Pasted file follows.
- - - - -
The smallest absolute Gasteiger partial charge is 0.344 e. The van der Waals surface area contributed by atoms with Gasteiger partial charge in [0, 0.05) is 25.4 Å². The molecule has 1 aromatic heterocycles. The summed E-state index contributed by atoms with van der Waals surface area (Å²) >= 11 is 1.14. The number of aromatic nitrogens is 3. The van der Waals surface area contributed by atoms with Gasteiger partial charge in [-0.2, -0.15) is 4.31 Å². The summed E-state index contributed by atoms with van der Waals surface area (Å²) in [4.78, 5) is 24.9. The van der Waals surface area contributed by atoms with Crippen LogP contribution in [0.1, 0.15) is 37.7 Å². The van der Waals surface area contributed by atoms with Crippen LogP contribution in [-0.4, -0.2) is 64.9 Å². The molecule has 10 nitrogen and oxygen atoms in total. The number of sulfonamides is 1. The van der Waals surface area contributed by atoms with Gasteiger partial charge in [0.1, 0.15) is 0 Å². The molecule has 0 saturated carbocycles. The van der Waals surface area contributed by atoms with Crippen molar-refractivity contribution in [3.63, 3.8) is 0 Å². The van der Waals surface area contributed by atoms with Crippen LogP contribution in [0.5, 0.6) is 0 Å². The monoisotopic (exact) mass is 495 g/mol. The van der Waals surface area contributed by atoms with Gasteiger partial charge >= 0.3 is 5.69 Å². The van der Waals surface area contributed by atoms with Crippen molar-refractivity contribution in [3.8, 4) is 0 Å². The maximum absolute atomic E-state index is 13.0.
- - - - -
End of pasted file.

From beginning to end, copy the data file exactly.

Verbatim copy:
The smallest absolute Gasteiger partial charge is 0.344 e. The van der Waals surface area contributed by atoms with Gasteiger partial charge in [0, 0.05) is 25.4 Å². The molecule has 1 aromatic heterocycles. The summed E-state index contributed by atoms with van der Waals surface area (Å²) >= 11 is 1.14. The number of aromatic nitrogens is 3. The van der Waals surface area contributed by atoms with Gasteiger partial charge in [-0.2, -0.15) is 4.31 Å². The summed E-state index contributed by atoms with van der Waals surface area (Å²) in [4.78, 5) is 24.9. The van der Waals surface area contributed by atoms with Crippen LogP contribution in [0.1, 0.15) is 37.7 Å². The van der Waals surface area contributed by atoms with Crippen LogP contribution in [-0.4, -0.2) is 64.9 Å². The molecule has 10 nitrogen and oxygen atoms in total. The number of sulfonamides is 1. The van der Waals surface area contributed by atoms with Gasteiger partial charge in [0.1, 0.15) is 0 Å². The molecule has 0 saturated carbocycles. The van der Waals surface area contributed by atoms with Crippen molar-refractivity contribution in [3.63, 3.8) is 0 Å². The van der Waals surface area contributed by atoms with Crippen LogP contribution in [0.5, 0.6) is 0 Å². The monoisotopic (exact) mass is 495 g/mol. The van der Waals surface area contributed by atoms with Gasteiger partial charge >= 0.3 is 5.69 Å². The van der Waals surface area contributed by atoms with Crippen molar-refractivity contribution in [3.8, 4) is 0 Å². The maximum absolute atomic E-state index is 13.0.